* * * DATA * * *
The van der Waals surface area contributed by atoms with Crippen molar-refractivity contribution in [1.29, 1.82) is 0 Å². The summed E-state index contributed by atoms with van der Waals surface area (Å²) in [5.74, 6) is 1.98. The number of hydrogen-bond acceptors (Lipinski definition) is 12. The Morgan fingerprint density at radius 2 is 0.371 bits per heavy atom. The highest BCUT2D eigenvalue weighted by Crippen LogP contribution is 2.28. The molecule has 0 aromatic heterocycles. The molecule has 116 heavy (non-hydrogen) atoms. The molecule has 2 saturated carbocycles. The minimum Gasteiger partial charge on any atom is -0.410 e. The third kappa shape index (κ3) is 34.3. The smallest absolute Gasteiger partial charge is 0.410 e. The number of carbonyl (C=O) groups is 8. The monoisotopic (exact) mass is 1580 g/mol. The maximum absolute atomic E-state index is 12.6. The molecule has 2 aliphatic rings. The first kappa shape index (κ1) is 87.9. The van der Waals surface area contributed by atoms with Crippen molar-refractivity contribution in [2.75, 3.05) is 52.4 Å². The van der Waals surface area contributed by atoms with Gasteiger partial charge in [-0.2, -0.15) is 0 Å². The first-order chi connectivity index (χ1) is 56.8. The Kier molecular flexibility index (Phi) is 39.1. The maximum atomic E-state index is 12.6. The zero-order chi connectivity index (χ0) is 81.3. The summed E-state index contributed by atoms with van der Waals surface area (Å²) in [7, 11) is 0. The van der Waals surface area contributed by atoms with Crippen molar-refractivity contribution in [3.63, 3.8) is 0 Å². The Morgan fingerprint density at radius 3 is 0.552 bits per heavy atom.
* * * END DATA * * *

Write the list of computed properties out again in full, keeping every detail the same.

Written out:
The van der Waals surface area contributed by atoms with Crippen molar-refractivity contribution in [1.29, 1.82) is 0 Å². The summed E-state index contributed by atoms with van der Waals surface area (Å²) in [5.74, 6) is 1.98. The number of hydrogen-bond acceptors (Lipinski definition) is 12. The Morgan fingerprint density at radius 2 is 0.371 bits per heavy atom. The highest BCUT2D eigenvalue weighted by Crippen LogP contribution is 2.28. The molecule has 0 aromatic heterocycles. The molecule has 116 heavy (non-hydrogen) atoms. The molecule has 2 saturated carbocycles. The minimum Gasteiger partial charge on any atom is -0.410 e. The third kappa shape index (κ3) is 34.3. The smallest absolute Gasteiger partial charge is 0.410 e. The number of carbonyl (C=O) groups is 8. The monoisotopic (exact) mass is 1580 g/mol. The maximum absolute atomic E-state index is 12.6. The molecule has 2 aliphatic rings. The first kappa shape index (κ1) is 87.9. The van der Waals surface area contributed by atoms with Crippen molar-refractivity contribution in [2.75, 3.05) is 52.4 Å². The van der Waals surface area contributed by atoms with Gasteiger partial charge in [-0.2, -0.15) is 0 Å². The first-order chi connectivity index (χ1) is 56.8. The Kier molecular flexibility index (Phi) is 39.1. The maximum atomic E-state index is 12.6. The zero-order chi connectivity index (χ0) is 81.3. The summed E-state index contributed by atoms with van der Waals surface area (Å²) in [7, 11) is 0. The van der Waals surface area contributed by atoms with Crippen molar-refractivity contribution in [3.63, 3.8) is 0 Å². The Morgan fingerprint density at radius 3 is 0.552 bits per heavy atom.